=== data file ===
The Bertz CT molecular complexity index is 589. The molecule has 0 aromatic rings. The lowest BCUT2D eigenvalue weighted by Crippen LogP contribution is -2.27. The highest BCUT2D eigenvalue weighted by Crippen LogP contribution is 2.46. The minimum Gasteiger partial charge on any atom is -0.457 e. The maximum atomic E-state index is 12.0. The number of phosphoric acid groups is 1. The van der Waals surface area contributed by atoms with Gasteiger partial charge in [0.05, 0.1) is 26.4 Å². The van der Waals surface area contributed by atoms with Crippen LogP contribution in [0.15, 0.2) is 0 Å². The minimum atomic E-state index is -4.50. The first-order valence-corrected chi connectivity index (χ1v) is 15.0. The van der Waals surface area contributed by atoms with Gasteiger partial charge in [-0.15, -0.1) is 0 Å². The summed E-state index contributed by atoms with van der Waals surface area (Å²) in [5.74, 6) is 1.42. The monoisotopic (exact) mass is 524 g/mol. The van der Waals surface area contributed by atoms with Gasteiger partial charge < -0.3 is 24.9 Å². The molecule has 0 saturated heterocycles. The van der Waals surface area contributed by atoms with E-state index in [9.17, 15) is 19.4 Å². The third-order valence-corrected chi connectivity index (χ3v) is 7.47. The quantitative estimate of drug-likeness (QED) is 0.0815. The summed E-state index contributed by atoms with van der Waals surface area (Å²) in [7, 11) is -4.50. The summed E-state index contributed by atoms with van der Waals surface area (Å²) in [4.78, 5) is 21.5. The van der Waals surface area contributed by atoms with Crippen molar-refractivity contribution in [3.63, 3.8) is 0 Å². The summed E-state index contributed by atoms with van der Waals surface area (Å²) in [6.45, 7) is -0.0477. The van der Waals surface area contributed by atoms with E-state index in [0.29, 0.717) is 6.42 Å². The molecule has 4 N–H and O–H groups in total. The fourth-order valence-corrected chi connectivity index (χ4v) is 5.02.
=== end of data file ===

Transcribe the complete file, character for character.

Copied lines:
The Bertz CT molecular complexity index is 589. The molecule has 0 aromatic rings. The lowest BCUT2D eigenvalue weighted by Crippen LogP contribution is -2.27. The highest BCUT2D eigenvalue weighted by Crippen LogP contribution is 2.46. The minimum Gasteiger partial charge on any atom is -0.457 e. The maximum atomic E-state index is 12.0. The number of phosphoric acid groups is 1. The van der Waals surface area contributed by atoms with Gasteiger partial charge in [0.05, 0.1) is 26.4 Å². The van der Waals surface area contributed by atoms with Crippen LogP contribution in [0.15, 0.2) is 0 Å². The minimum atomic E-state index is -4.50. The first-order valence-corrected chi connectivity index (χ1v) is 15.0. The van der Waals surface area contributed by atoms with Gasteiger partial charge in [-0.15, -0.1) is 0 Å². The summed E-state index contributed by atoms with van der Waals surface area (Å²) in [5.74, 6) is 1.42. The monoisotopic (exact) mass is 524 g/mol. The van der Waals surface area contributed by atoms with Gasteiger partial charge < -0.3 is 24.9 Å². The molecule has 0 saturated heterocycles. The van der Waals surface area contributed by atoms with E-state index in [9.17, 15) is 19.4 Å². The third-order valence-corrected chi connectivity index (χ3v) is 7.47. The quantitative estimate of drug-likeness (QED) is 0.0815. The summed E-state index contributed by atoms with van der Waals surface area (Å²) in [7, 11) is -4.50. The summed E-state index contributed by atoms with van der Waals surface area (Å²) in [4.78, 5) is 21.5. The van der Waals surface area contributed by atoms with Crippen molar-refractivity contribution in [3.63, 3.8) is 0 Å². The summed E-state index contributed by atoms with van der Waals surface area (Å²) in [6.45, 7) is -0.0477. The van der Waals surface area contributed by atoms with E-state index in [0.29, 0.717) is 6.42 Å². The molecule has 4 N–H and O–H groups in total. The fourth-order valence-corrected chi connectivity index (χ4v) is 5.02.